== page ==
Saturday, September 08, 2007

sparking more attention

Herbie Hancock was on French TV last night, promoting his new album. Don't get too excited and romantic about the possibility of high culture on French state TV - he performed at the end of a literary show (guests included former center-right Prime Minister Dominique De Villepin, who has just written his second book on Napoleon, and Régis Debray. Bizarrely, they seem to be good friends) that had started at 11:30 PM.

Hancock's performance was announced at the beginning, but a clip of the band, probably shot during sound check, showed Wayne Shorter alongside Hancock. Amazingly, Shorter went totally unmentioned until just before they began playing. The band was essentially Shorter's quartet with Hancock instead of Danilo Perez and the addition of Luciana Souza to sing Joni Mitchell's "Amelia." I've yet to be really taken with Souza (I've only heard her album of Elizabeth Bishop poetry and her appearances the last two Maria Schneider albums), and she seemed particularly (and voluntarily) colourless here.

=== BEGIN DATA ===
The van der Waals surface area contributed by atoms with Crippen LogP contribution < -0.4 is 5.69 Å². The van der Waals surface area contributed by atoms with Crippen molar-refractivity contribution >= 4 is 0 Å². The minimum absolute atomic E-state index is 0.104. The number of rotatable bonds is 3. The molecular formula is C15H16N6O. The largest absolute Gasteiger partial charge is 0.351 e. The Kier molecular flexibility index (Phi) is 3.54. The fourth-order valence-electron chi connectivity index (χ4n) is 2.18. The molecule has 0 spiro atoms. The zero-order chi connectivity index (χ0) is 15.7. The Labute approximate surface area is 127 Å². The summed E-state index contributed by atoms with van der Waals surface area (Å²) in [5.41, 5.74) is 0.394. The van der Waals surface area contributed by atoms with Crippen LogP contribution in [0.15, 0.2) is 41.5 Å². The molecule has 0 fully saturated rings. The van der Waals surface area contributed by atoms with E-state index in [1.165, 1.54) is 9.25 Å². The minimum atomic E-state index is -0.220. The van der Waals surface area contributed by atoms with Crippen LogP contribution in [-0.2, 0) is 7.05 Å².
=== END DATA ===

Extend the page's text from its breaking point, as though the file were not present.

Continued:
As on the two excerpts I posted recently, the music intimated through small strokes and constantly eschewed big gestures, or even repeated ones. Low-key as it was, the quintet attempted a high-wire act nearly impossible to pull off in a few minutes in a TV studio. Ultimately, it was kind of boring. There was, however, one moment of grace when, on the wordless vocalisations after the third verse, Souza held a note and Shorter (on soprano) joined her to sound like an overtone in the singer's voice. It lasted perhaps one second or two, but I'm happy I stayed up late to hear it.

You can see the performance by going to the show's website and clicking on the video camera in the right-hand sidebar. It starts around the 1:37 mark (don't worry, you can move the slider right to that point, you don't have to watch the whole thing).

The show opened with Vanessa Paradis, who also has a new album out (produced by the great Mathieu Chedid alias M, and the first single is vintage him, especially the backing vocals and the interruption on the verse). My favourite part, though, is the cover painting, a Klimt-pop portrait of Paradis by her husband Johnny Depp.